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When I was just starting out as a wedding cake maker in Northern California, I worked from home. And my retro, Berkeley kitchen sounded like the Ashby BART station (for those not from the area, just know that it was loud). I had a KitchenAid Classic stirring up batter and a KitchenAid Pro whipping buttercream on an endless loop. The machines competed with one another to be loudest and, like American Gladiators, threatened to knock each other off the wobbly, wooden prep table.
Now, my professional baking happens in a commercial kitchen, where the industrial stand mixers live on the floor, not the counter. The Hobart and Vollrath mixers (they have 30-quart capacities and weigh more than 500 pounds!) have wire cages that wrap around them so you don’t fall in. My home kitchen is back to being just that: home. And when I’m baking at home, there is no better stand mixer than the KitchenAid Artisan Mini.
My 3.5-quart, tilt-head mixer is a cheerful shade of yellow (while KitchenAid stopped making this color — a shame! — the mini still comes in other fun shades like Hot Sauce and Matte Black). It’s a couple of inches shorter, 20% smaller, and 25% lighter than the KitchenAid Classic stand mixer. When it comes to real estate on my counter and when I’m cleaning the bowl and attachments in my sink and drying them on a drying rack, saving a couple of inches makes a huge difference in my small kitchen. And it’s really, really cute, which happens to be a priority for me at home.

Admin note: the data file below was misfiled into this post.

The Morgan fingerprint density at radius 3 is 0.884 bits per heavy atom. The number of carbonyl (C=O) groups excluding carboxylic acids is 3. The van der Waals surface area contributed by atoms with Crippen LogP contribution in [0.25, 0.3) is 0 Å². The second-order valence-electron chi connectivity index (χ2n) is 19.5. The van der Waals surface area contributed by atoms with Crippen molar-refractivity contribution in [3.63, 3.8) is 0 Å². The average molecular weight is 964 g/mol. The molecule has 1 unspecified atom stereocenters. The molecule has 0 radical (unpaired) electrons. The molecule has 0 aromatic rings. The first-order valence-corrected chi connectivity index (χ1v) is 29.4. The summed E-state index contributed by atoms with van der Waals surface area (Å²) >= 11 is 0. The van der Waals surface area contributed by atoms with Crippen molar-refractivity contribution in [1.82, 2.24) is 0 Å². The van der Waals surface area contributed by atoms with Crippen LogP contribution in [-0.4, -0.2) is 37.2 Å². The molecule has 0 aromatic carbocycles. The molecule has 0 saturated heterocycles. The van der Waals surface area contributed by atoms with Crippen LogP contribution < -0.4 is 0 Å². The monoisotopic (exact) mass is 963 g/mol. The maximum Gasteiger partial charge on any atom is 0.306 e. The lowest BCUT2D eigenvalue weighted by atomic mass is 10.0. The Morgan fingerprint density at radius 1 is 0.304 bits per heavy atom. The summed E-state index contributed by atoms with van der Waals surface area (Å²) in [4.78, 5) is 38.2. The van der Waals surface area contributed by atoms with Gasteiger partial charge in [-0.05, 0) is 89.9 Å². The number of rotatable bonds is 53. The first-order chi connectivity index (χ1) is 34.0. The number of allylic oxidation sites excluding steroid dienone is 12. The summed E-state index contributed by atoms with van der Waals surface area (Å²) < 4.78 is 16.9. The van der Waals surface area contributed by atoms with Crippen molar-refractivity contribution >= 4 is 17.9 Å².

But aesthetics and economy (smaller footprint and lower pricetag, as it’s about $80 cheaper than the regular Artisan!) aside, the real reason I am now in a committed relationship with the Mini is technique. It does the stand mixer things you can’t really do by hand (at least, not without behemoth strength), and its versatility is unparalleled: What other appliance can whip egg whites into delicate, airy meringues and grind chunks of pork into sausage? But why the Mini over the rest? Again, technique.
Have you ever tried to whisk just one egg in a standard stand mixer? How about just a half-cup of cream for a whipped topping on your brownie sundae before bed? There isn’t enough contact between the whisk attachment and the bigger bowl — just idle spinning and spinning without much action. The Mini does both of these things, and other small-batch-specific tasks, effortlessly.
Because my home life is dominated by a toddler and dog, I often find myself making tiny six-inch cakes and miniature dog biscuits. Oh, and pasta, all the time (my pasta sheeter attachment works perfectly with the Mini). My Mini gets two to three runs per day and does everything I want it to do. And, I swear, it smiles at me from its sunny, counter corner.
Do you have a stand mixer you love just as much? Tell us about it in the comments!